Barrio Kitchen, Audio Tour Track #3018
Barrio Kitchen, Mario Patino, 2019, 1:6 scale
Barrio Kitchen, created by Mario Patino and acquired by the museum in 2019. This piece was produced in 1:6 scale, where one inch in miniature is equivalent to 6 inches in the full scale.
The structure of Barrio Kitchen is an open roombox with only two walls, a floor, and no ceiling. The two walls meet on one side to create just the corner of a small and simple kitchen. The kitchen is 12 inches deep, fourteen inches long, and sixteen inches high. This kitchen’s size stands out in our galleries because it was designed using playscale, where one inch in miniature equals six inches in life-size– meaning that this kitchen would be suitable for figures of a similar size to Barbie. The majority of the pieces in our museum’s collection are 1:12 scale, where one inch in miniature equals twelve inches in life-size, meaning Patino’s work is roughly twice as big as those around it.
What draws visitors immediately to this kitchen is not just its larger size, but the stark and gritty realism of the scene. Like all exceptional miniaturists, Patino strives for perfection; however, the perfection that Patino captures here is not idyllic. The kitchen itself is contemporary – a calendar on the wall to your right shows the year 2012 – but there are no shining modern appliances or handy gadgets. Instead, we see an empty, sparse kitchen with off-white walls that are stained, cracked and peeling. Along the back wall, there are bare pipes leading from a rusty water heater, completely exposed and uncomfortably close to a tiny sink crowded with dirty dishes. Above the sink is a very small window, framed by dusty curtains. The busted windowpane is covered by newspaper, preventing both sunlight and prying eyes. On either side of this window are two bare cupboards, revealing meagre pantry items: a box of cereal, a container of salt, and a few odd cans of food. The only appliance is a stained coffee pot, sitting on a table that is hardly more than a sideboard – built for practicality in tight spaces, not the sharing of family meals. Although there are two chairs at the table, one chair is piled with newspapers, and a pie sits half-eaten with only one spoon. These poignant touches by Patino quietly reveal a solitary existence. You can practically smell the unfinished cigarettes sitting in the ashtray on the table, or the lingering stale scent of a floor not swept in ages. We notice food stains and scattered napkins, and a greasy little rug laying crumpled on the floor near the sink, not far from a tin wash bucket waiting to catch drips from a leaking pipe. An open box of cat food beside the sink lets viewers know that somewhere nearby is a cat for company. Aside from that calendar, which features a retro pin-up girl in a nurse costume, the only decoration is a framed print of Leonardo da Vinci’s The Last Supper hanging on the wall.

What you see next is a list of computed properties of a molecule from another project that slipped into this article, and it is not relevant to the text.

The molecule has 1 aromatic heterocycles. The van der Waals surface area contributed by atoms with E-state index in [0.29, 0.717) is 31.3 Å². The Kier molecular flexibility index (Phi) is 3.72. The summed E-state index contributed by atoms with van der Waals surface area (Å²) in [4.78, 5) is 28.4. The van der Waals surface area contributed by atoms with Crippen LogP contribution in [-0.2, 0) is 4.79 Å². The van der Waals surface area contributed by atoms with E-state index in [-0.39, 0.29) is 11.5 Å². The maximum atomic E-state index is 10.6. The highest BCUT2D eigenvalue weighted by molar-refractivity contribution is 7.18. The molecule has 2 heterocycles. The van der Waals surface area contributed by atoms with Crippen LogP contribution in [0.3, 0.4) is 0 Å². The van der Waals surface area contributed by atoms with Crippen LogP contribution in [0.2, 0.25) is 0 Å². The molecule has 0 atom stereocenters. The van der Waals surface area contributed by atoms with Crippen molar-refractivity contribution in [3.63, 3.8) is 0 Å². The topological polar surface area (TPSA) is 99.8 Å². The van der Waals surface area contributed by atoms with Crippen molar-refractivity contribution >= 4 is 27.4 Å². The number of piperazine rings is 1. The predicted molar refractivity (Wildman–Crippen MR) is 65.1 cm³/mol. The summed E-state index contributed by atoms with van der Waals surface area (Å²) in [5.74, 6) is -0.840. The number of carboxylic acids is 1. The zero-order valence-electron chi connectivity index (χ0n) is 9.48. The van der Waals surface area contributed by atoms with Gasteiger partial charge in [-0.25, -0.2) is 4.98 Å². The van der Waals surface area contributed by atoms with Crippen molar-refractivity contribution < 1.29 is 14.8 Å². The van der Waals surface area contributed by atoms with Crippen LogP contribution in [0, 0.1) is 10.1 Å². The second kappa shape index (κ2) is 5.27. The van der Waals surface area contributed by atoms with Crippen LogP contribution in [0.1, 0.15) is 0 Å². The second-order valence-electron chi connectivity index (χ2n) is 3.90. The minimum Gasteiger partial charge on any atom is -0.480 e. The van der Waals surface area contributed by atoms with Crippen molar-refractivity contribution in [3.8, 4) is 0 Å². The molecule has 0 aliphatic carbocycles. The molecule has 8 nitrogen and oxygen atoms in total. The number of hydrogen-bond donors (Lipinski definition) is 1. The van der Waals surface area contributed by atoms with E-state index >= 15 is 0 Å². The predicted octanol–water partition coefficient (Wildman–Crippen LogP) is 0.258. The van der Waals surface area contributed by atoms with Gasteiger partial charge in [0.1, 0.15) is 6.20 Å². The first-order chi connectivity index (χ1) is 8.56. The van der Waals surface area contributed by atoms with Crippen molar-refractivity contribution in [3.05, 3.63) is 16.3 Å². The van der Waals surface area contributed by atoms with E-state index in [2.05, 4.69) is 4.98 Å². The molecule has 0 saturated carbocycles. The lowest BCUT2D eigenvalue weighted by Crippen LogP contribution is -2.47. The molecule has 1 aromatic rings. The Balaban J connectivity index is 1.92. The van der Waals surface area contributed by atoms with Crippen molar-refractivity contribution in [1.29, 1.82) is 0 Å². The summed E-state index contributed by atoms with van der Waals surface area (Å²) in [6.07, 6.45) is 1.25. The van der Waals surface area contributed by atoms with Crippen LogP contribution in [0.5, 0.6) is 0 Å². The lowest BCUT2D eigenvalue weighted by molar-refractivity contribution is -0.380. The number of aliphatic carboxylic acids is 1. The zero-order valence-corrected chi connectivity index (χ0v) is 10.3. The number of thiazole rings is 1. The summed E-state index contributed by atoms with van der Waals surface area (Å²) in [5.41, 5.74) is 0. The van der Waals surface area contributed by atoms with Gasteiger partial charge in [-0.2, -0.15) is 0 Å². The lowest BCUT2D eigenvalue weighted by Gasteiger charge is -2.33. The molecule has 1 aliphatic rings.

Barrio Kitchen, like the vast majority of Mario Patino’s miniature works, is inspired by the South Tucson Barrio neighborhood where he grew up. Patino isn’t interested in picturesque scenes of faraway places. Instead, he captures scenes of everyday life for the working class, often depicting the struggles of those trapped in society’s margins. Though many of his miniature scenes are often derelict at best, there is also a tenderness and familiarity to them, as well as humorous details to reward those who look closely.
The rooms in which we live can tell a story about who we are – what story does Barrio Kitchen tell you about the person who lives here?